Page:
BOISE -- Democrats were outspoken about this year's Idaho primary election.
Tuesday night at the Democratic headquarters in Boise left-leaning candidates spoke frankly about how Idaho republicans chose to close the primary election and how it negatively affected voter turnout.
“We have some wonderful people coming into the legislature right now and that excites me and I think it’s really important,” said the candidate for US Congress in District 2, Nicole LeFavour.
After defeating her opponent Jack Chappell with over 80 percent of the votes in Tuesday’s election, LeFavour will now go head to head against Idaho’s current Congressman Mike Simpson in November.
She told KTVB Tuesday evening she wants to ensure that care for seniors is not lost in the budgeting process and also wants to fight for education funding - something she feels has not happened with current leadership.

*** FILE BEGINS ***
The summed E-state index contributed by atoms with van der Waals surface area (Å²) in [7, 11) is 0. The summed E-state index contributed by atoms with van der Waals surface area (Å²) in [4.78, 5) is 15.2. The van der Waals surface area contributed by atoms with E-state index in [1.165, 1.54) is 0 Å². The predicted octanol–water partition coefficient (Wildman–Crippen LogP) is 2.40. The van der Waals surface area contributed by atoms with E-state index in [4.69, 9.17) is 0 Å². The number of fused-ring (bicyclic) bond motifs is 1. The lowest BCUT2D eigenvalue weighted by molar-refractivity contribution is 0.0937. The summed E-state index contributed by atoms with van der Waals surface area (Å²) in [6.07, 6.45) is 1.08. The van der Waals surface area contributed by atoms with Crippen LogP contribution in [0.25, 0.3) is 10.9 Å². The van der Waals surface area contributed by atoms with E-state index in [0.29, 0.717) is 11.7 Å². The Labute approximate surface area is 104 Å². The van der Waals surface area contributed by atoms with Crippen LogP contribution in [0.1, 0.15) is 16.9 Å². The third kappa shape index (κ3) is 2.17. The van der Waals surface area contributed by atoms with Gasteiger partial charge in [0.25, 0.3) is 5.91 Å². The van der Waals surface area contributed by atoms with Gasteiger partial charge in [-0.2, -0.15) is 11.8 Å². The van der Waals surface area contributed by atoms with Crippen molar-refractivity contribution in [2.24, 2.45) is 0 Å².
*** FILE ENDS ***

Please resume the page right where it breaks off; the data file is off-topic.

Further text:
“It’s very important to see that if over too much time that Washington take a person away from the state and being present here is really important in the state, and I have been here for eight years working hard in the legislature standing up for people and I will continue to do that,” said LeFavour.
LeFavour was yet another Democrat who expressed disappointment with the open record policy and the closed Republican primary inflicted on voters.
“That stuff is supposed to be private and secret. I don’t know why the Republican party decided they needed to mess with everybody's voting,” said LeFavour.
Tuesday night, the Democratic headquarters was packed with young faces; something Larry Grant, the Chairman of the Idaho Democratic Party, says is a promising thing.
“It was part of our program to keep the Democratic party more young, add more of a presence in Idaho,” said Grant.
Grant said this year they have seen more young people getting interested in politics than ever before. He believes it’s a direct reflection of how some Idaho residents are getting fed up with the current leadership on both a state and federal level.
“Idaho is a great place to live, and all we need is a little more balance between the political parties so we get better decisions. What we saw in the legislature this time around was not good. You know the ethics issues the ultra sound bill, the lack of jobs those kinds of things. They're just not showing the leadership,” said Grant.